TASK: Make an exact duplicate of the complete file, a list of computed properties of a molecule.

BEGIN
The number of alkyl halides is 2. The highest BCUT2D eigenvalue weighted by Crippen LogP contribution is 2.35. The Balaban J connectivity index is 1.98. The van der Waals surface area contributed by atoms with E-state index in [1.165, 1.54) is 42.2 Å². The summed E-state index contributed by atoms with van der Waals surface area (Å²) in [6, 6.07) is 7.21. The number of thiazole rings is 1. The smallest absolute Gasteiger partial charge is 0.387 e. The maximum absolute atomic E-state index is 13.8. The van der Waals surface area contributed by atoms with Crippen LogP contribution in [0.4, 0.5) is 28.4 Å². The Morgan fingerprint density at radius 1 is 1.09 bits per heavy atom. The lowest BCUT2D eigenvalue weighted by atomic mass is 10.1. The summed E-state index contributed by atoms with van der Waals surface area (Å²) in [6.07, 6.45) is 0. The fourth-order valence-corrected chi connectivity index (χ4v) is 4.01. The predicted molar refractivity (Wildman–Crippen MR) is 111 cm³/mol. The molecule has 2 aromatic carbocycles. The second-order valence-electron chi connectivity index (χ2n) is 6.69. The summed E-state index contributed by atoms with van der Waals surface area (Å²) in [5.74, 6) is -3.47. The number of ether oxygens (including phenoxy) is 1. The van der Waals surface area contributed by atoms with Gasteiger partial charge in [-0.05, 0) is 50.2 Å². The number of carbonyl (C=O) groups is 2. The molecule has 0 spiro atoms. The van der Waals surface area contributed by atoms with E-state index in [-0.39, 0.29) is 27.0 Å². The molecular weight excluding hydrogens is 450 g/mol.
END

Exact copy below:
The number of alkyl halides is 2. The highest BCUT2D eigenvalue weighted by Crippen LogP contribution is 2.35. The Balaban J connectivity index is 1.98. The van der Waals surface area contributed by atoms with E-state index in [1.165, 1.54) is 42.2 Å². The summed E-state index contributed by atoms with van der Waals surface area (Å²) in [6, 6.07) is 7.21. The number of thiazole rings is 1. The smallest absolute Gasteiger partial charge is 0.387 e. The maximum absolute atomic E-state index is 13.8. The van der Waals surface area contributed by atoms with Crippen LogP contribution in [0.4, 0.5) is 28.4 Å². The Morgan fingerprint density at radius 1 is 1.09 bits per heavy atom. The lowest BCUT2D eigenvalue weighted by atomic mass is 10.1. The summed E-state index contributed by atoms with van der Waals surface area (Å²) in [6.07, 6.45) is 0. The fourth-order valence-corrected chi connectivity index (χ4v) is 4.01. The predicted molar refractivity (Wildman–Crippen MR) is 111 cm³/mol. The molecule has 2 aromatic carbocycles. The second-order valence-electron chi connectivity index (χ2n) is 6.69. The summed E-state index contributed by atoms with van der Waals surface area (Å²) in [5.74, 6) is -3.47. The number of ether oxygens (including phenoxy) is 1. The van der Waals surface area contributed by atoms with Gasteiger partial charge in [-0.05, 0) is 50.2 Å². The number of carbonyl (C=O) groups is 2. The molecule has 0 spiro atoms. The van der Waals surface area contributed by atoms with E-state index in [-0.39, 0.29) is 27.0 Å². The molecular weight excluding hydrogens is 450 g/mol.